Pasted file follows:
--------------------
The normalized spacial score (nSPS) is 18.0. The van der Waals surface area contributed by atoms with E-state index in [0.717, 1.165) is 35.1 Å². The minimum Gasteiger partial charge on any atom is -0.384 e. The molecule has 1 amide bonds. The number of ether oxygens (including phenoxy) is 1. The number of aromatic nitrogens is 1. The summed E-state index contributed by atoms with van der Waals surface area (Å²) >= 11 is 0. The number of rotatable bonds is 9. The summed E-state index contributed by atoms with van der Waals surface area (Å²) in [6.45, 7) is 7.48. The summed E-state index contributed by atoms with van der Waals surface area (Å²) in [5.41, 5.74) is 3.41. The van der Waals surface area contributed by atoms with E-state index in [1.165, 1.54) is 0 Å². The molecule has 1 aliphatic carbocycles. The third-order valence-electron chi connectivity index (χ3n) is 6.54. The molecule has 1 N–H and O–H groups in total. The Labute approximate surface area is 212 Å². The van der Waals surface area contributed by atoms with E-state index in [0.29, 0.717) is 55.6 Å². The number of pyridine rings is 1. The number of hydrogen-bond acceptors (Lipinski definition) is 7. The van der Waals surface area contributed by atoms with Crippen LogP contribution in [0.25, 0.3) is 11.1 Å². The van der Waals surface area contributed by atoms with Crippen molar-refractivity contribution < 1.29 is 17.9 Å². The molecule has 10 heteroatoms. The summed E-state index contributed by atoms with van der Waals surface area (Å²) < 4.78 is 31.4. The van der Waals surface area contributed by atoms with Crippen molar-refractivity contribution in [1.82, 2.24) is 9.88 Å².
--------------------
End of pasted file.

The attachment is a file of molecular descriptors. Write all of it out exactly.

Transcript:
The normalized spacial score (nSPS) is 18.0. The van der Waals surface area contributed by atoms with E-state index in [0.717, 1.165) is 35.1 Å². The minimum Gasteiger partial charge on any atom is -0.384 e. The molecule has 1 amide bonds. The number of ether oxygens (including phenoxy) is 1. The number of aromatic nitrogens is 1. The summed E-state index contributed by atoms with van der Waals surface area (Å²) >= 11 is 0. The number of rotatable bonds is 9. The summed E-state index contributed by atoms with van der Waals surface area (Å²) in [6.45, 7) is 7.48. The summed E-state index contributed by atoms with van der Waals surface area (Å²) in [5.41, 5.74) is 3.41. The van der Waals surface area contributed by atoms with E-state index in [1.165, 1.54) is 0 Å². The molecule has 1 aliphatic carbocycles. The third-order valence-electron chi connectivity index (χ3n) is 6.54. The molecule has 1 N–H and O–H groups in total. The Labute approximate surface area is 212 Å². The van der Waals surface area contributed by atoms with E-state index in [0.29, 0.717) is 55.6 Å². The number of pyridine rings is 1. The number of hydrogen-bond acceptors (Lipinski definition) is 7. The van der Waals surface area contributed by atoms with Crippen LogP contribution in [0.25, 0.3) is 11.1 Å². The van der Waals surface area contributed by atoms with Crippen molar-refractivity contribution < 1.29 is 17.9 Å². The molecule has 10 heteroatoms. The summed E-state index contributed by atoms with van der Waals surface area (Å²) < 4.78 is 31.4. The van der Waals surface area contributed by atoms with Crippen molar-refractivity contribution in [1.82, 2.24) is 9.88 Å².